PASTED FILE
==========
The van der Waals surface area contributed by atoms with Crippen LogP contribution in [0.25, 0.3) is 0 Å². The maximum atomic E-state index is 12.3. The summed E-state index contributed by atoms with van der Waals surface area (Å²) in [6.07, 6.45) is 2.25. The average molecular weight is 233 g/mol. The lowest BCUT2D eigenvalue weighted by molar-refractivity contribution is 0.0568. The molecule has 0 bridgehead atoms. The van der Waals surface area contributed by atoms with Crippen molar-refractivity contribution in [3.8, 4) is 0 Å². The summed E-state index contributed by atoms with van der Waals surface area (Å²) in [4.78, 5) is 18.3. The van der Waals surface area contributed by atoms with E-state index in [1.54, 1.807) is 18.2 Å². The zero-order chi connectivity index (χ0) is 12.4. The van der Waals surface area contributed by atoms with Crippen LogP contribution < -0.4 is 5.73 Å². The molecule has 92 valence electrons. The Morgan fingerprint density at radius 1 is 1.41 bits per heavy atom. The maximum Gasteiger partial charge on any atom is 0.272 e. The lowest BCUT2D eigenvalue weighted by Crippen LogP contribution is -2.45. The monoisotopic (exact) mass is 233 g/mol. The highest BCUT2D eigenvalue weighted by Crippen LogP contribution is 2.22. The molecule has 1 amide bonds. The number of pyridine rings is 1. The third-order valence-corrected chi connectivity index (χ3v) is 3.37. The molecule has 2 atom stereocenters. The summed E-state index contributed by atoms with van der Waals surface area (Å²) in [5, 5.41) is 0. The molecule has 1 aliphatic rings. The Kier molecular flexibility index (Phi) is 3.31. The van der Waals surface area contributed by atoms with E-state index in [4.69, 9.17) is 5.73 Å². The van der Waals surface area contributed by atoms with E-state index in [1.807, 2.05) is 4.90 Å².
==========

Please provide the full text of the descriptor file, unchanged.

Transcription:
The van der Waals surface area contributed by atoms with Crippen LogP contribution in [0.25, 0.3) is 0 Å². The maximum atomic E-state index is 12.3. The summed E-state index contributed by atoms with van der Waals surface area (Å²) in [6.07, 6.45) is 2.25. The average molecular weight is 233 g/mol. The lowest BCUT2D eigenvalue weighted by molar-refractivity contribution is 0.0568. The molecule has 0 bridgehead atoms. The van der Waals surface area contributed by atoms with Crippen molar-refractivity contribution in [3.8, 4) is 0 Å². The summed E-state index contributed by atoms with van der Waals surface area (Å²) in [4.78, 5) is 18.3. The van der Waals surface area contributed by atoms with E-state index in [1.54, 1.807) is 18.2 Å². The zero-order chi connectivity index (χ0) is 12.4. The van der Waals surface area contributed by atoms with Crippen LogP contribution < -0.4 is 5.73 Å². The molecule has 92 valence electrons. The Morgan fingerprint density at radius 1 is 1.41 bits per heavy atom. The maximum Gasteiger partial charge on any atom is 0.272 e. The lowest BCUT2D eigenvalue weighted by Crippen LogP contribution is -2.45. The monoisotopic (exact) mass is 233 g/mol. The highest BCUT2D eigenvalue weighted by Crippen LogP contribution is 2.22. The molecule has 1 amide bonds. The number of pyridine rings is 1. The third-order valence-corrected chi connectivity index (χ3v) is 3.37. The molecule has 2 atom stereocenters. The summed E-state index contributed by atoms with van der Waals surface area (Å²) in [5, 5.41) is 0. The molecule has 1 aliphatic rings. The Kier molecular flexibility index (Phi) is 3.31. The van der Waals surface area contributed by atoms with E-state index in [4.69, 9.17) is 5.73 Å². The van der Waals surface area contributed by atoms with E-state index in [1.807, 2.05) is 4.90 Å².